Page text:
WASHINGTON HEIGHTS — The prime suspect in the 2004 murder of Juilliard student Sarah Fox said he talks spiritually with the victim from beyond the grave — and that she tells him he's doing the "right thing" by trying to help police track her killer.
Dimitry Sheinman, 47, who said he now goes by the name Victor, handed police an envelope he said contained details of his clairvoyant conversations with Fox Tuesday.
He said they outlined details about the murder he said he and a group of psychics had discussed with Fox over the past two years.
"Obviously she wants the killer to be caught," he said.
"Whenever I communicate with Sarah Fox she always said, 'You're doing the right thing. Let's go get 'em, let's get the killer, let's do it,'" he said Tuesday while standing across the street from the NYPD's 34th Precinct after meeting with police.
Former Manhattan District Attorney Robert Morgenthau described Sheinman as the "No. 1 suspect" in the case back in 2004. Current law enforcement officials told DNAinfo.com New York that they still viewed him as such.
Fox's body was found in Inwood Hill Park on May 25, 2004. The 21-year-old was naked in a remote thicket, and surrounded by yellow flower petals. She had been missing since going jogging six days ago.
Sheinman was never charged with Fox's murder, and moved to his wife's native South Africa. He recently returned to New York claiming he had new information, gained through psychic powers.
"Of course she spoke to me, of course she wants me to find the killer," he said, explaining that Fox had come to him in a vision after the murder.
"She's helping me right now," he added.
Sheinman, who was accompanied at the precinct by his wife Jane Sheinman, 44, gave few details about the contents of the envelope. He said only that it included the name of a person police should question in relation to the case.
He said he had vetted the information through a group of other clairvoyants who came up with the same identification and details he had ascertained clairvoyantly.
"What seperates clairvoyants from crazy people is that we like to substantiate what we see," he said. "If I see a vision it's one thing. If another person independent of me sees the same vision, that means a lot more.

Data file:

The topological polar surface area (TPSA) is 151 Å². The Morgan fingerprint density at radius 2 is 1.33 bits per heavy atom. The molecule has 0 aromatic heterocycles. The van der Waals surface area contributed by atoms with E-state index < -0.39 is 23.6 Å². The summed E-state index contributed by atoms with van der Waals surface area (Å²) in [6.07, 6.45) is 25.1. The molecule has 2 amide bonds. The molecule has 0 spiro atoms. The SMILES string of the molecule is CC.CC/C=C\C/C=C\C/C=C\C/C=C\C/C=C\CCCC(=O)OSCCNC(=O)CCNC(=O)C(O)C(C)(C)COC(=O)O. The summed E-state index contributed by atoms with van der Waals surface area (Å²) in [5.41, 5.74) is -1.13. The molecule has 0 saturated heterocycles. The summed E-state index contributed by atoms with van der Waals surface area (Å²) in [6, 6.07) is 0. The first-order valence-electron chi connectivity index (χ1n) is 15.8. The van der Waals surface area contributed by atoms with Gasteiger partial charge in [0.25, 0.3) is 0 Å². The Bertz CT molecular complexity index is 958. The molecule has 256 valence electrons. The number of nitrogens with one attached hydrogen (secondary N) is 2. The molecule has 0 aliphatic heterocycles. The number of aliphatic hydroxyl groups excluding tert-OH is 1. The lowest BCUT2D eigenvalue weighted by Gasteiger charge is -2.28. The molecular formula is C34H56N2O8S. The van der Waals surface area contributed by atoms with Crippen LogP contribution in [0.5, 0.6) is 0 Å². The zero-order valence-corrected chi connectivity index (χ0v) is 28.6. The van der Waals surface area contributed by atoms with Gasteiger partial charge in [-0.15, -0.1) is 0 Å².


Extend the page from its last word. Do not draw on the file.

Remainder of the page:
"I am not accusing anybody. I'm not saying I'm right or wrong, but I have a moral obligation to come forward with this information."
"What, because of fear I have to limit my honesty?" he later added.
Sheinman said the hand off of the letter was unremarkable, with him just giving it to a detective inside the station house.
He hedged when asked if he would meet with police to further discuss its contents.
"This is not a joke, police messed with my family," he said. "I don't plan to go back in there."
He said it was difficult to return to the streets of Washington Heights, where he spent much time while his wife and two daughters in their home on West 218th Street and Seaman Avenue in Inwood.
"It was not an easy thing for me to come back to New York, to be on the streets that I visited so often when I lived here," he said. "All my life I thought I'd be staying in New York forever."
Although police sources said they were interested in Sheinman's information, they said they are limited legally in their ability to question him. Sheinman still has an attorney of record dating back to his initial brushes with the law nearly eight years ago, though no lawyer was present Tuesday.
Sheinman first told police he had psychic visions of the 21-year-old Fox’s murder when he was questioned in 2004.
He resurfaced in New York last week after living in his wife’s native Capetown, South Africa, for the past few years. He said he had returned with his wife and his two daughters because of a "moral duty" to share the information he said he's gathered in the cold case.
Since Sheinman left the country, he said he has written a 250,000-word book titled "Is He Friendly?" a reference to a common question he was asked about his Rhodesian Ridgeback dog in the park.
He also said he founded a new religion called “The Power.”
Sheinman did not specify his future plans, including when or if he plans to return to Capetown, other than saying he plans to sell his book for publication and that he hopes police make progress arresting a suspect.
"Killers should be caught," he said. "Innocent people should go free."